Opening the Tree Canopy
Witnessing the circle of life, in late October the Elachee family had to bid adieu to a couple of towering trees that stood tall as greeters to the Nature Center.
by Peter Gordon, Elachee Director of Education, and Lee Irminger, Elachee Natural Resources Manager
Two majestic Scarlet oaks (Quercus coccinea) located along the sidewalk leading into the Elachee Visitor Center suffered storm damage when Tropical Storm Michael passed through the region in early October. Over a two-week period each had begun to noticeably lean over the sidewalk. When the Elachee staff discovered a small mound of bulging soil (soil heaving) around one tree’s trunk, the arborists were called in to examine them. The verdict: they were a hazard and needed to be taken down immediately – 20 hours later!
Ironically, an arborist checked these trees earlier this summer as part of routine care, with no damage visible at that time. Last September, the winds from Hurricane Irma uprooted and brought down hundreds of mature trees in the Chicopee Woods Nature Preserve, many of them Red oaks.
The fallen trees introduce gaps in the forest canopy which allows for new growth to occur and for slower growing trees to develop. This encourages a more diverse mixed-age forest.
Trees can have relatively shallow root systems that extend beyond the drip line (area under outer circumference of tree branches). Soils across the Southeast largely eroded away during earlier times of vast clear-cutting and unsustainable agriculture, leaving little soil depth for the trees recolonizing the landscape to root in.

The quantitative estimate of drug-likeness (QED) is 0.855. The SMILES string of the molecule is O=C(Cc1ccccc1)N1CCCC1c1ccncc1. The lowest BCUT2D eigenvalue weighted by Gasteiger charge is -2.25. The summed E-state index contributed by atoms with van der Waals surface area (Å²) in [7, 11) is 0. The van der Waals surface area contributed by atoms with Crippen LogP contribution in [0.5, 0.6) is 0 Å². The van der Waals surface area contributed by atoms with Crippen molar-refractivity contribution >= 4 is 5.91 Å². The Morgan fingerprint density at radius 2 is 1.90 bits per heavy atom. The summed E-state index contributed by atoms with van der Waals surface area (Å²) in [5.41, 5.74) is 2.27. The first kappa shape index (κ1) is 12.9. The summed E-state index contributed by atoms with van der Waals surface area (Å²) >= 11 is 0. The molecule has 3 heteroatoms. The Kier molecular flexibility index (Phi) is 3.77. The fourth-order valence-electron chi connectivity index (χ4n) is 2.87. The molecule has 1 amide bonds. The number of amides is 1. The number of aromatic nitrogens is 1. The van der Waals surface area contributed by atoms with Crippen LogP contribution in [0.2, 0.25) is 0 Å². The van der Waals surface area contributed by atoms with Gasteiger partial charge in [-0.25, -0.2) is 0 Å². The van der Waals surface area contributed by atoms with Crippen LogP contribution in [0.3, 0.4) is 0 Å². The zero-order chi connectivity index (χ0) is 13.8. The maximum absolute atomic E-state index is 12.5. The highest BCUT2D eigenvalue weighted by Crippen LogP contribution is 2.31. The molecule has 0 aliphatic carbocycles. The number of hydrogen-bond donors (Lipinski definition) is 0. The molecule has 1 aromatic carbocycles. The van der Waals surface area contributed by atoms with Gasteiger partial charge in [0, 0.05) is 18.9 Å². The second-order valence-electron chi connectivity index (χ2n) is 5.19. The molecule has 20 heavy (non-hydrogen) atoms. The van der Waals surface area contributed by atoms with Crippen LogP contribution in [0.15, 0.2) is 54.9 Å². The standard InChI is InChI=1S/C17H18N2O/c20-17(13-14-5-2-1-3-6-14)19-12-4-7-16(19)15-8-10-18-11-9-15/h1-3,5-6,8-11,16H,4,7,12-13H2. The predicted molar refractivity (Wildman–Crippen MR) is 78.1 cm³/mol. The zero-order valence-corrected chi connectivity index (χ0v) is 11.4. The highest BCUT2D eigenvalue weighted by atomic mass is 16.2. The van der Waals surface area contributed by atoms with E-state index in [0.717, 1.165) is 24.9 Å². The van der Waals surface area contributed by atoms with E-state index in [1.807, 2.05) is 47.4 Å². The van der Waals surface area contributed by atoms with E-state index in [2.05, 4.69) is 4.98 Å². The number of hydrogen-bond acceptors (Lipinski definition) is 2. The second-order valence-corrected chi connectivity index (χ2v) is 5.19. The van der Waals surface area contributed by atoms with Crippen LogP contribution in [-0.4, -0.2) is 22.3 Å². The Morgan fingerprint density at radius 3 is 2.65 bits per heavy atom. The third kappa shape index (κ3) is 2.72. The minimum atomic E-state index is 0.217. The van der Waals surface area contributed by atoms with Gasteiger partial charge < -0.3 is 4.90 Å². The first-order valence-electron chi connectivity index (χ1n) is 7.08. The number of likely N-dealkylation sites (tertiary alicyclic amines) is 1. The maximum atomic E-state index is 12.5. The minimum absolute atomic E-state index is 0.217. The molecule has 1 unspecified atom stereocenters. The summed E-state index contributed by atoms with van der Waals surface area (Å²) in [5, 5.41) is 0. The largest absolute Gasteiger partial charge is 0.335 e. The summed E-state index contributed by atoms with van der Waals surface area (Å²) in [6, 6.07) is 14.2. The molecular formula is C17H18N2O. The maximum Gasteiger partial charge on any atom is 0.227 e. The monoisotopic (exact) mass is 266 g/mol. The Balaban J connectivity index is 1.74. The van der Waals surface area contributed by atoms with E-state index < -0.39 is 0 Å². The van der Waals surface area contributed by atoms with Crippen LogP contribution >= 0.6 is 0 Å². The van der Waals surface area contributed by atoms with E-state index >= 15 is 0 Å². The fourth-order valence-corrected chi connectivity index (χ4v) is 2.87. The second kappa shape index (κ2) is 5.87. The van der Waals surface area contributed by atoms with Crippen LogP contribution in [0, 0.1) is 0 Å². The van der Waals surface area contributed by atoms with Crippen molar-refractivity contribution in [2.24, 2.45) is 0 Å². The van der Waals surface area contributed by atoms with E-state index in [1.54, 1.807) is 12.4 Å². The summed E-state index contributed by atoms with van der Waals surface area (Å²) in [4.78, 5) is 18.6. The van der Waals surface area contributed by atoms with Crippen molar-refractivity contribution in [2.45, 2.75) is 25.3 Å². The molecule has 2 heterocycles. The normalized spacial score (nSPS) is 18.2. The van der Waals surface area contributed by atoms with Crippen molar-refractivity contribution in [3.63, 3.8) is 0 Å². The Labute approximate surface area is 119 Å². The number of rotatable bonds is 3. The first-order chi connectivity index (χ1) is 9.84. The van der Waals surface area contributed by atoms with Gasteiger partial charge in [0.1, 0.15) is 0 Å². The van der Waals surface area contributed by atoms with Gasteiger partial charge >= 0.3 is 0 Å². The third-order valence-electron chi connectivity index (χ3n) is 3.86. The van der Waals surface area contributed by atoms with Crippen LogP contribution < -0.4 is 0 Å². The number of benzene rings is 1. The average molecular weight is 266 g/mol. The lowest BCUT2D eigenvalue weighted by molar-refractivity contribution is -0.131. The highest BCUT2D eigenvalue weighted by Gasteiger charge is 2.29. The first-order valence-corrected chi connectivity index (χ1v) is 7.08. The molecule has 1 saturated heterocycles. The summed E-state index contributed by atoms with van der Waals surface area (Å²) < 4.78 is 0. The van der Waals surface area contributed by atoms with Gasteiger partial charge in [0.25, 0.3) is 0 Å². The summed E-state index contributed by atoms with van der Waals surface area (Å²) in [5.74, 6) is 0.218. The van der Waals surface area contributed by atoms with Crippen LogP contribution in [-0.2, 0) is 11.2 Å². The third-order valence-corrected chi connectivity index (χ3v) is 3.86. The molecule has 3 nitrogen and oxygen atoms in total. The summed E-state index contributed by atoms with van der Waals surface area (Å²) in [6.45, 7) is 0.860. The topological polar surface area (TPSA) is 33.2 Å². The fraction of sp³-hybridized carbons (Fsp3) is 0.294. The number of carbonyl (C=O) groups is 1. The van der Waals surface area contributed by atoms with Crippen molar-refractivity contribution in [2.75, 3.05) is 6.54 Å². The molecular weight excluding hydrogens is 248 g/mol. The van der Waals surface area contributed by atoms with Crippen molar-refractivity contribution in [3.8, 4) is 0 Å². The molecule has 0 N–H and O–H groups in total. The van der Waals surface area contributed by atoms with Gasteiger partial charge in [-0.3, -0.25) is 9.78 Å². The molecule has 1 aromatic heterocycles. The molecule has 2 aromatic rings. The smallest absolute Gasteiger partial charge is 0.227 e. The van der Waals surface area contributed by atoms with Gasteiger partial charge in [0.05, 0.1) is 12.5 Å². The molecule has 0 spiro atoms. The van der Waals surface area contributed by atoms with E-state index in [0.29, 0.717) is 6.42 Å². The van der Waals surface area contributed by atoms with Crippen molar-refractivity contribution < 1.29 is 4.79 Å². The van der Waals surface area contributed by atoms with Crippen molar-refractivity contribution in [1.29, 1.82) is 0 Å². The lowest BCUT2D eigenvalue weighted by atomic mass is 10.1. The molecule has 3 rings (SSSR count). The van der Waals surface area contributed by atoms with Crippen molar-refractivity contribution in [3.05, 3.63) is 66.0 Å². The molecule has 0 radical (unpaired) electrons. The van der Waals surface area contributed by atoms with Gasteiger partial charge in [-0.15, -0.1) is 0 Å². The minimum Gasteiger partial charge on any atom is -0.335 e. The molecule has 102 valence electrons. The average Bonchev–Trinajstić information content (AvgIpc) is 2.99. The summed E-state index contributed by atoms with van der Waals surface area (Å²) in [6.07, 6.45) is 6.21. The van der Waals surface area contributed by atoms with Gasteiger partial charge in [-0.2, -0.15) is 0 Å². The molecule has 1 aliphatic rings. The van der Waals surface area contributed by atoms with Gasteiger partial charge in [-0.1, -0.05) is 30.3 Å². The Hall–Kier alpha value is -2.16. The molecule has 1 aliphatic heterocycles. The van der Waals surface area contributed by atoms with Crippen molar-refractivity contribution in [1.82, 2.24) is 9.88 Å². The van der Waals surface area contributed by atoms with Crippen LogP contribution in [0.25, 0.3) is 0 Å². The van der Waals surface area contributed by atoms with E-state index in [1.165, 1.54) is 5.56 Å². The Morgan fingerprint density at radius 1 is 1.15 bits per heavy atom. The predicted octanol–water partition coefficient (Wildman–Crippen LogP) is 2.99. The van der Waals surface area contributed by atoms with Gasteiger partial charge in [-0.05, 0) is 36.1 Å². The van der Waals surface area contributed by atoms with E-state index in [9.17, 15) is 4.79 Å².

There are several factors that contributed to the fall of these trees. The towering trees were vulnerable to high winds that compromised these trees’ root structures, fracturing their root plates as evidenced by soil heaving around the base of the trees. Typically, soil heaving is visible within a distance approximate to the diameter of the tree and looks like the fractured ground you may imagine associated with an earthquake.
Safely removing these two giants was no small task. In fact, a very specialized piece of equipment was brought in to complete the task. New Urban Forestry utilized a grapple crane truck, only one of 100 such pieces of equipment operating in the United States.
Pictured is the crane assembly associated with the grapple crane truck. The tree on the front left is a Live oak with the two Scarlet oaks behind it.
Within a short 3-hour period, they opened the canopy by skillfully taking down these mature trees. The tree remains have been relocated in the forest near their original growth, as per the Chicopee Woods Nature Preserve conservation easement guidelines. And so, the circle of life continues.
The Oak’s Importance
The Scarlet oak is in the Red oak group. The red refers to the color of its wood; the fall leaf color can be red or brown. Oaks, including those in the Chicopee Woods, can be assigned to two groups, the White oaks and the Red oaks.
Over the years we at Elachee have seen how important oaks are to the ecology of northeast Georgia. Over 500 different species of moth and butterfly lay their eggs on oak trees. The resulting caterpillars are the primary baby food for many of 150 species of birds found in the Chicopee Woods.
Although 2018 appears to be a lean acorn year, our front plaza and trail heads are usually covered by thousands of acorns that deer, squirrels, chipmunks, woodpeckers, blue jays and others greedily consume. The blanket of leaves each oak tree lays down in the fall recharges the soil-building process and brings enormous amounts of carbon back to earth.
It is hard to say goodbye to these iconic trees that we needed to move to their next stage of life. Sentimentally, we thank these Scarlet oaks for lives well-lived and the work they did on behalf of the ecosystem surrounding the Nature Center buildings.
Related Blog Posts